Climate Change

What Islamist Terrorist Threat?

Al Qaeda doesn't have what it takes to hurt America


Know thy enemy is an ancient principle of warfare. And if America had heeded it, it might have refrained from a full-scale "war" on terrorism whose price tag is touching $2 trillion. That's because the Islamist enemy it is confronting is not some hyper-power capable of inflicting existential—or even grave—harm. It is, rather, a rag-tag band of peasants whose malevolent ambitions are far beyond the capacity of their shallow talent pool to deliver.

The shock and awe of 9-11 was so great that Americans came to think of Islamist jihadists as a low-tech version of Dr. Strangelove, an evil genius constantly looking for ingenious ways of spreading death and destruction. America is so open and vulnerable and the Islamists so crafty and motivated that it was just a matter of time, everyone thought, before they got us again.

But this year marks the 10th anniversary of 9-11 and none of the horrible scenarios conjured then have materialized. Islamic terrorists have not flown more planes into buildings. They haven't detonated "loose nukes" or dirty bombs. They haven't released nerve gas into subway stations. They haven't poisoned the water supply. They haven't even strolled into one of America's hundreds of malls or farmer's markets and blown themselves up.

Maybe this is because enhanced post-9/11 security has made America invulnerable. Or maybe the Islamists never posed that a big threat to begin with.

Most intelligence experts interviewed by The Washington Post for a series on nuclear, biological, and chemical attacks (the easiest of the three) three years after 9/11 agreed that anything requiring scientific expertise is virtually impossible to pull off for Al Qaeda—the only group in the so-called global jihadist movement with any ambition to strike on American soil. If anything, Al Qaeda's capacity has shrunk not grown since then. But even campaigns of conventional, low-tech terrorism that the Palestinian intifada unleashed in Israel or the Islamist insurgency has fomented in Kashmir is difficult to export across borders. They can't be planned from overseas. They need people on the ground. And Al Qaeda has two ways to put them there. It can either recruit from within America or smuggle them in, as it did with the 9-11 hijackers.

The problem with the first option is that open societies are not good breeding grounds for radicals willing to die for the sake of 72 virgins in the other world. It is no coincidence that a decade-long FBI search has failed to find a single genuine Al Qaeda cell in the United States. Forget the U.S. where the local Muslim population is fairly assimilated: Glenn Carle, an operations officer or spy with the CIA for 23 years, notes that Al Qaeda has failed to do meaningful recruitment even in Europe, where Muslims are much more disaffected, attracting no more than a few hundred to training camps in Afghanistan over the years.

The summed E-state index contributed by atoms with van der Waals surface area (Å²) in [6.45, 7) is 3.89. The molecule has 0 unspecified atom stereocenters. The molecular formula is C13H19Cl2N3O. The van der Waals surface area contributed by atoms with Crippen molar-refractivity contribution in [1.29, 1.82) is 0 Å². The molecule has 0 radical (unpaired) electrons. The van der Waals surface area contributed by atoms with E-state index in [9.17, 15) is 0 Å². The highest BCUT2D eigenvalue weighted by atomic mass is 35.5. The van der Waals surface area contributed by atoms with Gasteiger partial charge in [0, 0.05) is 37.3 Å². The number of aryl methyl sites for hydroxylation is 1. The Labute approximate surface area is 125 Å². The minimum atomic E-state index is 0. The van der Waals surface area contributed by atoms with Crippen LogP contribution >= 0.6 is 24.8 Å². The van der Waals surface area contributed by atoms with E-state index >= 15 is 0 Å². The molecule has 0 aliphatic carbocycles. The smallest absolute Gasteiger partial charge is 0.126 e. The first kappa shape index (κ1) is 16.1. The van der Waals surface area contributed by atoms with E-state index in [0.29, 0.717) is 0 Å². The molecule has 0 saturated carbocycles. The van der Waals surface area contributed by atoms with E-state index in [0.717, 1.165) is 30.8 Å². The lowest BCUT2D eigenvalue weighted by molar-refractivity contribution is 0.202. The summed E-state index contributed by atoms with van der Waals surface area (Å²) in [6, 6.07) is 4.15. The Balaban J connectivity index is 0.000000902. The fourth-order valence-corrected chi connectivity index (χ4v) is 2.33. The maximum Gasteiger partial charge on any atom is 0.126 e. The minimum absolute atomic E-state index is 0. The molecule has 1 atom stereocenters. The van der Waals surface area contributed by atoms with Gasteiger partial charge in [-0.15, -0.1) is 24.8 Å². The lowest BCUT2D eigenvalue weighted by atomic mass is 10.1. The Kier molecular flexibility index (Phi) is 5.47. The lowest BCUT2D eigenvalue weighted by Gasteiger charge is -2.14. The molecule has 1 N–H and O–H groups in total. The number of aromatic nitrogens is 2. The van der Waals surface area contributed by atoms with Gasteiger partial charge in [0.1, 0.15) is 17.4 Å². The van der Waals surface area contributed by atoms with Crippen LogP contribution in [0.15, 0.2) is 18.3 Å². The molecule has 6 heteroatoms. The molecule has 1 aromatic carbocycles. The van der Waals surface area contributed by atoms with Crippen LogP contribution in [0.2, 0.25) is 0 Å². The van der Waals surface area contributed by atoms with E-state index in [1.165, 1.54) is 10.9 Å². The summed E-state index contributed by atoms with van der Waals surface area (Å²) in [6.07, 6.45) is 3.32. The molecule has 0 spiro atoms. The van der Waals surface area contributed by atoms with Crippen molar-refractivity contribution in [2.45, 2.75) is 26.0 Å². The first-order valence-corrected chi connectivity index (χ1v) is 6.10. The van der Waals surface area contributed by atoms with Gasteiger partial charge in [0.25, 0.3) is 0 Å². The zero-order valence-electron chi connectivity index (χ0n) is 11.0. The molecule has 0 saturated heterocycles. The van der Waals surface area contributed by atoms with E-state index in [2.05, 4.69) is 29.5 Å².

As for smuggling people in, that wouldn't be a problem for Al Qaeda—no matter how many fences we build or how many visas we deny. Its main obstacle is finding individuals worth smuggling in given the skill set needed for the job. They would have to be: radicalized enough to die for their cause; Westernized enough to move around without raising red flags; ingenious enough to exploit loopholes in the security apparatus; meticulous enough to attend to the myriad logistical details that could torpedo the operation; self-sufficient enough to make all the preparations without enlisting outsiders who might give them away; disciplined enough to maintain complete secrecy, and—above all—psychologically tough enough to keep functioning at a high level without cracking in the face of their own impending death.

That emphatically is not the profile of an average Al Qaeda foot solider who is a semi-literate peasant with barely any experience of the world outside his province. According to Carle, at its height, Al Qaeda had maybe a couple of dozen individuals who could be regarded as officer material. Out of them, only a very small subset would even come close to fitting the bill for a trans-national terrorist. One big disadvantage inherent in the terrorist enterprise of course is that it expends its best people in every successful attack, something that is not conducive to building a deep bench of terrorist talent overtime.

It is hardly any surprise then that Al Qaeda can scrape together a team to stage something spectacular only every decade or so. There has been talk lately about it turning to a new strategy of small attacks or microterrorism such as the bomb packages from Yemen. But such attacks are probably not worth its while given that the international backlash they would generate would be far more enduring than the fear they engender in America. In any case, this is hardly the kind of thing that would justify a "war."